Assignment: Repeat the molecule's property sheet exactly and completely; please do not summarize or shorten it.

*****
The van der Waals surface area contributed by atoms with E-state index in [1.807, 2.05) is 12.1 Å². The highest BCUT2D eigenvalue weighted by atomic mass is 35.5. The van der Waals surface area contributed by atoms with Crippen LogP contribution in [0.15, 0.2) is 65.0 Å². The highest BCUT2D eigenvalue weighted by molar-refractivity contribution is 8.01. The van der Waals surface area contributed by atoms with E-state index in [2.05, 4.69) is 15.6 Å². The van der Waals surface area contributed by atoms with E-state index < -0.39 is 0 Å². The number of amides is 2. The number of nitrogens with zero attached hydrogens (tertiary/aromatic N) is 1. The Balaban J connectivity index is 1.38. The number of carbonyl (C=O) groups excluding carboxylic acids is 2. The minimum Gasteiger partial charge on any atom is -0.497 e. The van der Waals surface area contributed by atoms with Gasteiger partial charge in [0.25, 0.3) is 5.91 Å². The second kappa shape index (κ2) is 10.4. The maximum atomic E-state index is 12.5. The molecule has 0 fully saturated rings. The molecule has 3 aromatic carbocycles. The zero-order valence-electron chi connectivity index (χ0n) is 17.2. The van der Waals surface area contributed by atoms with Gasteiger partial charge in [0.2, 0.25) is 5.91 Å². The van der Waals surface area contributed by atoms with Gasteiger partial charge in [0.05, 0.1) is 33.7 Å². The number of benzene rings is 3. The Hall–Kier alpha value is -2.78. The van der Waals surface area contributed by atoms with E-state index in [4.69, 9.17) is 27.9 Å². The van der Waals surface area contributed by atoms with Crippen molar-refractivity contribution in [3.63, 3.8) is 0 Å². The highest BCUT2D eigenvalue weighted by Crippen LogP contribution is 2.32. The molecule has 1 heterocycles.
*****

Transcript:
The van der Waals surface area contributed by atoms with E-state index in [1.807, 2.05) is 12.1 Å². The highest BCUT2D eigenvalue weighted by atomic mass is 35.5. The van der Waals surface area contributed by atoms with Crippen LogP contribution in [0.15, 0.2) is 65.0 Å². The highest BCUT2D eigenvalue weighted by molar-refractivity contribution is 8.01. The van der Waals surface area contributed by atoms with E-state index in [2.05, 4.69) is 15.6 Å². The van der Waals surface area contributed by atoms with E-state index < -0.39 is 0 Å². The number of amides is 2. The number of nitrogens with zero attached hydrogens (tertiary/aromatic N) is 1. The Balaban J connectivity index is 1.38. The number of carbonyl (C=O) groups excluding carboxylic acids is 2. The minimum Gasteiger partial charge on any atom is -0.497 e. The van der Waals surface area contributed by atoms with Gasteiger partial charge in [0.25, 0.3) is 5.91 Å². The second kappa shape index (κ2) is 10.4. The maximum atomic E-state index is 12.5. The molecule has 0 fully saturated rings. The molecule has 3 aromatic carbocycles. The zero-order valence-electron chi connectivity index (χ0n) is 17.2. The van der Waals surface area contributed by atoms with Gasteiger partial charge in [0.2, 0.25) is 5.91 Å². The van der Waals surface area contributed by atoms with Gasteiger partial charge in [0.05, 0.1) is 33.7 Å². The number of benzene rings is 3. The Hall–Kier alpha value is -2.78. The van der Waals surface area contributed by atoms with E-state index in [4.69, 9.17) is 27.9 Å². The van der Waals surface area contributed by atoms with Crippen molar-refractivity contribution in [3.63, 3.8) is 0 Å². The highest BCUT2D eigenvalue weighted by Crippen LogP contribution is 2.32. The molecule has 1 heterocycles.